The poem is rich in rhyme. The rhyme “crown/clown” in lines 1 and 3 in the first stanza leads to an off-rhyme with “bone” at the end of the fourth line. “Bone” also concludes the first stanza’s sequence of internal rhyme, “stone/throne.” The rhyme and repetition resume in the second stanza with “stones/bones.” The phrases “stumbling bones” and “unsuspecting shins” evoke an image of a person being led to a sacrifice, where one-third of the syllables in “sustaining” will be lopped off like a head. Difficult though the poem is, its rhythms are insistent. In the second stanza, the series of present participles, “urging,” “unsuspecting,” and “sustaining,” creates a rhythm and a parallelism enhanced by the rhymes and consonant rhymes on “nothing,” “shins,” and “in.” As the speaker struggles to find meaning in the figure of the flower god, the word “answer” is repeated three times in the concluding stanza.

The second stanza is a long sequence of phrases comprising two dependent clauses: “If you could buy the stones” and “If you/ Could drink the sun.” Crane does not resolve these conditional clauses with an independent clause until the final stanza, where he concludes the “if” sequence on the independent clause, “You could stop time.” In fact, syntactical resolution is played with, suspended, or delayed until that single independent clause around which the whole poem turns. The lines “as did and does/ Xochipilli,—as they who’ve/ Gone have done, as they/ Who’ve done” in stanza 2 prepare the reader for “As they did—and have done” at the very end. This repetition may be taken to represent the cycle of nature, words and phrases returning in slightly different contexts, as flowers return each spring.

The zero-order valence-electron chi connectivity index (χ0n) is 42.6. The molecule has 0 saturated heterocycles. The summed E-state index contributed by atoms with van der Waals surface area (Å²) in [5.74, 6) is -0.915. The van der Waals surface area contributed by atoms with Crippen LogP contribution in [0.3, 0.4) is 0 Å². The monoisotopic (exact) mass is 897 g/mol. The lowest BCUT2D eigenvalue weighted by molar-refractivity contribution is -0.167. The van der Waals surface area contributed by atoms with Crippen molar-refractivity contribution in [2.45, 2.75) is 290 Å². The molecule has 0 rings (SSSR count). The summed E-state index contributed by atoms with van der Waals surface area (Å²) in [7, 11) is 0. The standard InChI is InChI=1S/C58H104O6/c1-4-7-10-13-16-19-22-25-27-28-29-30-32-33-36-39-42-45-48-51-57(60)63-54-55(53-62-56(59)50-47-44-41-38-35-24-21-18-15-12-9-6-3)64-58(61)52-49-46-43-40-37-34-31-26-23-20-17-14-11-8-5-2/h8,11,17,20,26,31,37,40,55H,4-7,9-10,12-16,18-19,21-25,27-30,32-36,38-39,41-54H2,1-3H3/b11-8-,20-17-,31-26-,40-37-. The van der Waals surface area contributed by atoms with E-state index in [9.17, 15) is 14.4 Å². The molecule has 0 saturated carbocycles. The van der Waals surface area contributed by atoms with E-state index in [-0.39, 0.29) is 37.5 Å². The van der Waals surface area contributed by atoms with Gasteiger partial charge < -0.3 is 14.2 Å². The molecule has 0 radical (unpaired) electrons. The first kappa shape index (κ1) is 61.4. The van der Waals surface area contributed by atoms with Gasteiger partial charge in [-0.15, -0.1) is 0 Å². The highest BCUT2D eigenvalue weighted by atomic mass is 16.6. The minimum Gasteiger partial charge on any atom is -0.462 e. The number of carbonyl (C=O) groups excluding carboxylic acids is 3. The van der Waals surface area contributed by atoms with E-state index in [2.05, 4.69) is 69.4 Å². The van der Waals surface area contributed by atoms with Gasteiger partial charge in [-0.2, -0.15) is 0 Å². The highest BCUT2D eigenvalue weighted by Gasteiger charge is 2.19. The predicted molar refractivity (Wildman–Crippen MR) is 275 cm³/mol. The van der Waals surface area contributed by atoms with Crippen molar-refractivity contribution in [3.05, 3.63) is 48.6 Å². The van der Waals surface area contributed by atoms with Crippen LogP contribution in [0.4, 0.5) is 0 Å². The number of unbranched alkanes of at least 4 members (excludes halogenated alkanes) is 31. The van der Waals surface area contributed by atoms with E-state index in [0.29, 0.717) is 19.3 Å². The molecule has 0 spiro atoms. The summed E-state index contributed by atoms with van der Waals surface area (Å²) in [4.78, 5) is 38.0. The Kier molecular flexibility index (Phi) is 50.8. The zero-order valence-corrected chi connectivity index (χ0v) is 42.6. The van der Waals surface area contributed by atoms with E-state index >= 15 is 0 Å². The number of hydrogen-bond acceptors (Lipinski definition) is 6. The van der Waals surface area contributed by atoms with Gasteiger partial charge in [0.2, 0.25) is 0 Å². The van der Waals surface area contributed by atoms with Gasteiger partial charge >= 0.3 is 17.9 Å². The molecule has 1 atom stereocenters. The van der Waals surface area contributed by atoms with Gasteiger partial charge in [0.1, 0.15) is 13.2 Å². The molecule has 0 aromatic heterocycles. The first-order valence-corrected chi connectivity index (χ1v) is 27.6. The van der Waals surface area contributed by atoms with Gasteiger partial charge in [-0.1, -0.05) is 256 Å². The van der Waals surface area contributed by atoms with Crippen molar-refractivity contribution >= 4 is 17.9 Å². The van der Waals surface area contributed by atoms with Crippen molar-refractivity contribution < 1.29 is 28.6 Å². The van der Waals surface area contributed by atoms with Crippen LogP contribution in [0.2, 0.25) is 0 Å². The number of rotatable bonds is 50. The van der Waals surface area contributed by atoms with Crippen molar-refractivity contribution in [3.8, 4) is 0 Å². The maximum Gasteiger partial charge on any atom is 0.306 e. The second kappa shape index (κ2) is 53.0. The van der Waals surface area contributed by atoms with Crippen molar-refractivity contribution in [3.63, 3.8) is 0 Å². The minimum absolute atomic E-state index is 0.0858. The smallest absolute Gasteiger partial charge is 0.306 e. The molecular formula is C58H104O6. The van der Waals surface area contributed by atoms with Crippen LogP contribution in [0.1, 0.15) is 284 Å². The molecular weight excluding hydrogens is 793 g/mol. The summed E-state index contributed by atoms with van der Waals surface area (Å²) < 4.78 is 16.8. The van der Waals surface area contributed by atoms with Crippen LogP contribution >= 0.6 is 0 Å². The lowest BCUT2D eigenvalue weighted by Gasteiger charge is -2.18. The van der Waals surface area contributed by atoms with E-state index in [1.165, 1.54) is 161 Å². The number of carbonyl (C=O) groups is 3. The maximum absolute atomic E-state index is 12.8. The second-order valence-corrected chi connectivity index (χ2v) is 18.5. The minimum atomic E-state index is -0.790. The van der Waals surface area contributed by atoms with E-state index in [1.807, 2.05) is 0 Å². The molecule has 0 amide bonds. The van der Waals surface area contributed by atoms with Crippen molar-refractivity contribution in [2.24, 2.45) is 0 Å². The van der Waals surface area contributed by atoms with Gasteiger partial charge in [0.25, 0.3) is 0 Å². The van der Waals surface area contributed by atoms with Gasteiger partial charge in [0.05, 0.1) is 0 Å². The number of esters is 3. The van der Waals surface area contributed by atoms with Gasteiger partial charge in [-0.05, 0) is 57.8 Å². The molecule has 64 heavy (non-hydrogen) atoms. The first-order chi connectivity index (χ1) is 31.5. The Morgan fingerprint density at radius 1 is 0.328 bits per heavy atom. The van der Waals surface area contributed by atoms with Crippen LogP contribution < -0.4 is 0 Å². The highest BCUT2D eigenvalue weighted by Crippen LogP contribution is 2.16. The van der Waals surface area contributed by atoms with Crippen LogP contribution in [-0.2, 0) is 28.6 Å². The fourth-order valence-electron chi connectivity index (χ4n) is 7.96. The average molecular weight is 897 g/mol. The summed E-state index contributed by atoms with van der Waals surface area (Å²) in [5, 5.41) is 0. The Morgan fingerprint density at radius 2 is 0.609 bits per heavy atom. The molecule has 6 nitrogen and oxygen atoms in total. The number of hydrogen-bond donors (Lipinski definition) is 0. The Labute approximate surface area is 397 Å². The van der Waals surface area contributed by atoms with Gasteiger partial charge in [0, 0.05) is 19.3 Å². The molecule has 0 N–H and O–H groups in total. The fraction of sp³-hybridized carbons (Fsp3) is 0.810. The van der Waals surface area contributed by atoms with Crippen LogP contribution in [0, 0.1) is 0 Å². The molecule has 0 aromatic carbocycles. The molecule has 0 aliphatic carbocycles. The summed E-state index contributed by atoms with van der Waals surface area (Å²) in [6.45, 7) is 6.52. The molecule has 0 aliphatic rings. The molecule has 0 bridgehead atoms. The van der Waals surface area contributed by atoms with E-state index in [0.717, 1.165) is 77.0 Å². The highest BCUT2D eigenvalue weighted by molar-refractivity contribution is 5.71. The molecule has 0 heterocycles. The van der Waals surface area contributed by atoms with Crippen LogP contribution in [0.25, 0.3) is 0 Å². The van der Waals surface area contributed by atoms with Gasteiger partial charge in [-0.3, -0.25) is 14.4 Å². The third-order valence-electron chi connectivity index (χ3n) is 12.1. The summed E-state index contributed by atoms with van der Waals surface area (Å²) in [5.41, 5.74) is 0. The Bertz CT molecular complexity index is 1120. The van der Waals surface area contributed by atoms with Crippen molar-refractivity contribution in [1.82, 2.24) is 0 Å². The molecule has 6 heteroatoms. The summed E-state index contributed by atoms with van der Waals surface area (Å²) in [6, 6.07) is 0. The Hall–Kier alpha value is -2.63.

Some passages resist paraphrase but carry clear sensuous and emotive force. “Desperate sweet eyepit-basins” manages to sound gory and tender at the same time. “If you could die, then starve, who live/ Thereafter” may seem confusing at first because it places death before starvation, but it clearly describes the fertility cycle. Seeds die, then “starve” all winter before being nourished by spring rain and warmth. Crane never exactly states who “Mercurially might add,” but the phrase refers to time, which defies logic by adding to life as it subtracts from and concentrates life.

Bibliography

Download PDF Print Page Citation Share Link

Last Updated on May 12, 2015, by eNotes Editorial. Word Count: 121

Berthoff, Warner. Hart Crane: A Re-introduction. Minneapolis: University of Minnesota Press, 1989.

Bloom, Harold, ed. Hart Crane: Comprehensive Research and Study Guide. Philadelphia: Chelsea House, 2003.

Cole, Merrill. The Other Orpheus: A Poetics of Modern Homosexuality. New York: Routledge, 2003.

Fisher, Clive. Hart Crane. New Haven, Conn.: Yale University Press, 2002.

Hammer, Langdon. Hart Crane and Allen Tate: Janus-Faced Modernism. Princeton, N.J.: Princeton University Press, 1993.

Leibowitz, Herbert A. Hart Crane: An Introduction to the Poetry. New York: Columbia University Press, 1968.

Mariani, Paul L. The Broken Tower: A Life of Hart Crane. New York: W. W. Norton, 1999.

Rehder, Robert. Stevens, Williams, Crane, and the Motive for Metaphor. New York: Palgrave Macmillan, 2004.

Unterecker, John. Voyager: A Life of Hart Crane. New York: Farrar, Straus and Giroux, 1969.

Unlock This Study Guide Now

Start your 48-hour free trial and unlock all the summaries, Q&A, and analyses you need to get better grades now.

  • 30,000+ book summaries
  • 20% study tools discount
  • Ad-free content
  • PDF downloads
  • 300,000+ answers
  • 5-star customer support
Start your 48-hour free trial
Previous

Themes